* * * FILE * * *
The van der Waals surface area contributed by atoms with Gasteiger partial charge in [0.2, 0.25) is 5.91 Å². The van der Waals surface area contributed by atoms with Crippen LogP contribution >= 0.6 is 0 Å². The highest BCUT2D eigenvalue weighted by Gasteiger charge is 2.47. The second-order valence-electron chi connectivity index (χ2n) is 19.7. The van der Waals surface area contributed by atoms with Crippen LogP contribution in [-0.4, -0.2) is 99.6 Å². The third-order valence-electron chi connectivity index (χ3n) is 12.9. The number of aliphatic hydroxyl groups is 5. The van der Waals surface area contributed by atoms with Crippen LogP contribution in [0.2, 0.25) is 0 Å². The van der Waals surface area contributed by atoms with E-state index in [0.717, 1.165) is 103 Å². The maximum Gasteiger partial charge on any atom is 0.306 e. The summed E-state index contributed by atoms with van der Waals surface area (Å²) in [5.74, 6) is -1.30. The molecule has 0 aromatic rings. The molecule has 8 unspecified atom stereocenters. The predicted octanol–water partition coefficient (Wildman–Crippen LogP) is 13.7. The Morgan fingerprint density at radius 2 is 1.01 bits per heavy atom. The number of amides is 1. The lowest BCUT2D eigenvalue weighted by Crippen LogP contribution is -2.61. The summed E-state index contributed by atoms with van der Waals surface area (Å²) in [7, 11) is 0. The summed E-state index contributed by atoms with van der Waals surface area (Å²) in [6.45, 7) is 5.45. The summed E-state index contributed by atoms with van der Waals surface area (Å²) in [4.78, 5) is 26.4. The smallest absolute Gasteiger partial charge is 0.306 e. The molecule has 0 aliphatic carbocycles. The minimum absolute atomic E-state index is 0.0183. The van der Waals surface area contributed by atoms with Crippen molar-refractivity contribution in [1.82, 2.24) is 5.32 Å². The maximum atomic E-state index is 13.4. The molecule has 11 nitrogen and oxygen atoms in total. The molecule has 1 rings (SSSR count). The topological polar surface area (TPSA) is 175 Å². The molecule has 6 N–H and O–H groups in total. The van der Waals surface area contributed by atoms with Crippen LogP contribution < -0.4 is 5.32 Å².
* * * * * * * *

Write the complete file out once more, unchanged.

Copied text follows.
The van der Waals surface area contributed by atoms with Gasteiger partial charge in [0.2, 0.25) is 5.91 Å². The van der Waals surface area contributed by atoms with Crippen LogP contribution >= 0.6 is 0 Å². The highest BCUT2D eigenvalue weighted by Gasteiger charge is 2.47. The second-order valence-electron chi connectivity index (χ2n) is 19.7. The van der Waals surface area contributed by atoms with Crippen LogP contribution in [-0.4, -0.2) is 99.6 Å². The third-order valence-electron chi connectivity index (χ3n) is 12.9. The number of aliphatic hydroxyl groups is 5. The van der Waals surface area contributed by atoms with Crippen LogP contribution in [0.2, 0.25) is 0 Å². The van der Waals surface area contributed by atoms with E-state index in [0.717, 1.165) is 103 Å². The maximum Gasteiger partial charge on any atom is 0.306 e. The summed E-state index contributed by atoms with van der Waals surface area (Å²) in [5.74, 6) is -1.30. The molecule has 0 aromatic rings. The molecule has 8 unspecified atom stereocenters. The predicted octanol–water partition coefficient (Wildman–Crippen LogP) is 13.7. The Morgan fingerprint density at radius 2 is 1.01 bits per heavy atom. The number of amides is 1. The lowest BCUT2D eigenvalue weighted by Crippen LogP contribution is -2.61. The summed E-state index contributed by atoms with van der Waals surface area (Å²) in [7, 11) is 0. The summed E-state index contributed by atoms with van der Waals surface area (Å²) in [6.45, 7) is 5.45. The summed E-state index contributed by atoms with van der Waals surface area (Å²) in [4.78, 5) is 26.4. The smallest absolute Gasteiger partial charge is 0.306 e. The molecule has 0 aliphatic carbocycles. The minimum absolute atomic E-state index is 0.0183. The van der Waals surface area contributed by atoms with Crippen molar-refractivity contribution in [1.82, 2.24) is 5.32 Å². The maximum atomic E-state index is 13.4. The molecule has 11 nitrogen and oxygen atoms in total. The molecule has 1 rings (SSSR count). The topological polar surface area (TPSA) is 175 Å². The molecule has 6 N–H and O–H groups in total. The van der Waals surface area contributed by atoms with Crippen LogP contribution < -0.4 is 5.32 Å².